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2019 Risers and Fallers: Outfield

New year, same series. Still Grinding through each position analyzing players whose stocks are up or down. Identifying guys who should be risers or fallers, and players you should know about as you gear up for drafts and trades during this non-existent off-season. This week we’re looking at outfield!

These articles are intended to help you find value. The stocks of these players are based on their performances in 2018. However, that does not reflect whether you should buy or sell the player. For instance, many buying opportunities tend to be in the “faller” sections, while sometimes selling options tend to be in the “riser” sections of these articles.  Here’s hoping that you find your dynasty Cinderella.

Outfield Risers

Franmil Reyes 23, MLB SD

I love me them thicc, big boys! Franmil Reyes is all 6’5″ and 275 pounds of pure smashing baseball skills. The rookie outfielder came up to the majors and had mixed success, batting a terrible .222 in the first half, then a robust .315 in the second half.

Much was made of the adjustment of Reyes’ leg kick, as his second-half success came about after a leg-kick adjustment was made in August. I’m not sure that the leg kick had much to do with Reyes’ success, but I can see that his plate discipline did, going from a BB/K of .15 in the first half to .46 in the second.

Franmil also saw a slight uptick in his line-drive rate, which I enjoy seeing. However, it didn’t take away from Reyes’ ground ball rate. Thus, there’s probably a cap on how many home runs the beefy boy can hit. I think he can get into the mid-to-upper 20s in home runs.  He’s an OF3 with upside. I’m team beefy, so he’ll be on as many of my squads as possible.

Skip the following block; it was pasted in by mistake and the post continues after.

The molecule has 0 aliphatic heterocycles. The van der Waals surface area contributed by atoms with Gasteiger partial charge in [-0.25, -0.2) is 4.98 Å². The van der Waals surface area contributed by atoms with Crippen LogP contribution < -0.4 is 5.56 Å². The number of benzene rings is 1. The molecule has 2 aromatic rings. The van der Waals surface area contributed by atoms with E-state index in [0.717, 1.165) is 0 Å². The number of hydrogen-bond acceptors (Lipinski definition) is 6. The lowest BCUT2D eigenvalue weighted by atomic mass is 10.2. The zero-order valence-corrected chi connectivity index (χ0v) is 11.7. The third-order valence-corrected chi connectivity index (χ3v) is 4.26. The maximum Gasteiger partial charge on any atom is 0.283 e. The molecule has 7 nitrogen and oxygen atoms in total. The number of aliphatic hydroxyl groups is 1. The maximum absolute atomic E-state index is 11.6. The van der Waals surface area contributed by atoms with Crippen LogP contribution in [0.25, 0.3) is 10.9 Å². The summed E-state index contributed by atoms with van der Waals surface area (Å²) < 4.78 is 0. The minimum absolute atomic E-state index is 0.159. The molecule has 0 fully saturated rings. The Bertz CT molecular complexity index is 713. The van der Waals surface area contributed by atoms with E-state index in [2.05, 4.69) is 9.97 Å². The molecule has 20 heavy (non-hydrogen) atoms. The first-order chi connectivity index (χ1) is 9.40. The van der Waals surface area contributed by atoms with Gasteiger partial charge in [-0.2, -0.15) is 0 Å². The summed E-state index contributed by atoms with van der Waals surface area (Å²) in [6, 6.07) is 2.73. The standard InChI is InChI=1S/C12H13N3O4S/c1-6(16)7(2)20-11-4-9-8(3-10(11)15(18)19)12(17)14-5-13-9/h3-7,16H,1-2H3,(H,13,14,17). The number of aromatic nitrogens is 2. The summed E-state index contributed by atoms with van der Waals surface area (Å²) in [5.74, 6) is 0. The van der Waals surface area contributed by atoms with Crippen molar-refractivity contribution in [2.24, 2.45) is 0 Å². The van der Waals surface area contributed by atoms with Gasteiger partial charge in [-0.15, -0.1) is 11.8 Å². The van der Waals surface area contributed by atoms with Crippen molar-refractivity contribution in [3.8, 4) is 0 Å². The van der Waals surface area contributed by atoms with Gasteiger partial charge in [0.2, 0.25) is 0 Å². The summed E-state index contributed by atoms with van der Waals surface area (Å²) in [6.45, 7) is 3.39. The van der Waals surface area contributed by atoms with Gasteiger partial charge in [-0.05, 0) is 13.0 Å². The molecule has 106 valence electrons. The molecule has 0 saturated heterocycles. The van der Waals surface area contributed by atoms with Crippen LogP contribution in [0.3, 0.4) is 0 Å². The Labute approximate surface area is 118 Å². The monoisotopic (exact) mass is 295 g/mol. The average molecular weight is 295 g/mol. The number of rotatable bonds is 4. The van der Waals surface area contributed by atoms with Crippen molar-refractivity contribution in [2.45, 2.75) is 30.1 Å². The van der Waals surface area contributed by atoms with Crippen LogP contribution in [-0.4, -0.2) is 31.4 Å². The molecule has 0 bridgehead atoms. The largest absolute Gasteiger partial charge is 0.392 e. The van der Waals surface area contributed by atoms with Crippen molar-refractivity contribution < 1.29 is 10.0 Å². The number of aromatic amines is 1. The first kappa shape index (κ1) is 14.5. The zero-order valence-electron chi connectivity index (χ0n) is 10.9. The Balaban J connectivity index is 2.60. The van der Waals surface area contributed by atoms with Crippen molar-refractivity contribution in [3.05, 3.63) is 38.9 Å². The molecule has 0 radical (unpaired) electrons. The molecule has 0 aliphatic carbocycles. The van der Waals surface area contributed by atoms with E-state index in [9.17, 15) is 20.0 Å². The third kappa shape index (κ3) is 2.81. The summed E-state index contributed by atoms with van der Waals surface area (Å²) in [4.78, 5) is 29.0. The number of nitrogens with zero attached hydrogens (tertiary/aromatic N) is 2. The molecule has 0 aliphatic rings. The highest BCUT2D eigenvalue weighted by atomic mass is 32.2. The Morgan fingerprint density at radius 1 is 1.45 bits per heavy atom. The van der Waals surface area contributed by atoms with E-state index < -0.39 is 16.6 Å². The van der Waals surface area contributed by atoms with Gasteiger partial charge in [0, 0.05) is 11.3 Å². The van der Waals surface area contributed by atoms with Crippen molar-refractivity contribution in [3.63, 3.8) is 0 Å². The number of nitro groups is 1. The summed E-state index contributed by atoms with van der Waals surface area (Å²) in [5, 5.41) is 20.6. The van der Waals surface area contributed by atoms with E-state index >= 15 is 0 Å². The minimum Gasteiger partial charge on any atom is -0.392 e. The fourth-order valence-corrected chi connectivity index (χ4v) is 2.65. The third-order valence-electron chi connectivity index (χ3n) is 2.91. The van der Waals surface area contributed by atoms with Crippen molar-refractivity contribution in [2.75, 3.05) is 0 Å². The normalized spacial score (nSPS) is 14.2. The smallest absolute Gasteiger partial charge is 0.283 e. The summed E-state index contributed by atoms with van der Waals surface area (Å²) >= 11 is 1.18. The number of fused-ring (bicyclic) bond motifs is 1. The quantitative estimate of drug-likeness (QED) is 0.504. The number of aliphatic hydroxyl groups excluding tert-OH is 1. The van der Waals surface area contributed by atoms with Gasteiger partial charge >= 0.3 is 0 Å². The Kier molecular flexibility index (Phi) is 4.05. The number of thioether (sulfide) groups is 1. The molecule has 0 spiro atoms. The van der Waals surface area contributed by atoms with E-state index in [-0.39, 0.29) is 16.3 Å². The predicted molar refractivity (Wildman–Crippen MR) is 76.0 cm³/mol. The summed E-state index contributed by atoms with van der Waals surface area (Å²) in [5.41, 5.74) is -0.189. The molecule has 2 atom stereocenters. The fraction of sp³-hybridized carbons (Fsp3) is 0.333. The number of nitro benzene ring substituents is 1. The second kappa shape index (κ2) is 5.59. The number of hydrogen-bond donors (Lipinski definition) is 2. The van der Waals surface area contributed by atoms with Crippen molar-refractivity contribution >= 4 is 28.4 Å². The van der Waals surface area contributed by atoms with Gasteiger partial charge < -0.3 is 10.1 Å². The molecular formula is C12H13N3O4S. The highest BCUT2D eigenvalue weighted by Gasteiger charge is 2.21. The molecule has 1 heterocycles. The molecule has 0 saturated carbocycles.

Aaron Hicks 29, MLB NYY

Anyone who was top 3% in walk-rate will likely steal my heart, or at the very least cause my eyes to wander. The twenty-nine-year-old is near dynasty death (30 years of age), but since he’s arrived at Yankee stadium his fantasy stock has grown. In the span of three years, Hicks has transformed himself from an OF4 to a potential OF1.

The short porch in right-field has been Hicks’ best friend. He hadn’t shown significant power in the past, but he smashed 27 homers in 2018. Considering that Hicks only hit the ball to the opposite side of the park 17.1% of the time, it’s no wonder that Yankee Stadium and Hicks make such a strong pairing.

Surprisingly, his power was pretty evenly split between home (15) and away (12). That suggests this is a change that came in his approach and something the Yankee coaching staff had to do with.

Not to take away from the dingers, but power has not been the biggest change in Hick’s profile since he’s come to Yankee Stadium. What’s allowed him to hit those pitches is his new-found ability to get the pitches he needs to do it. Last year he saw his pitch-per-plate appearance climbed to 4.28 (the highest of his career).

As with a lot of players I find myself analyzing, he’ll be more valuable in OBP than average leagues, as it’s his patience rather than his ability to make contact that’s driving his success. Those of you in contention should draft the 29-year old for a strong OBP, 25-30 homers, and double-digit steals. I’m buying.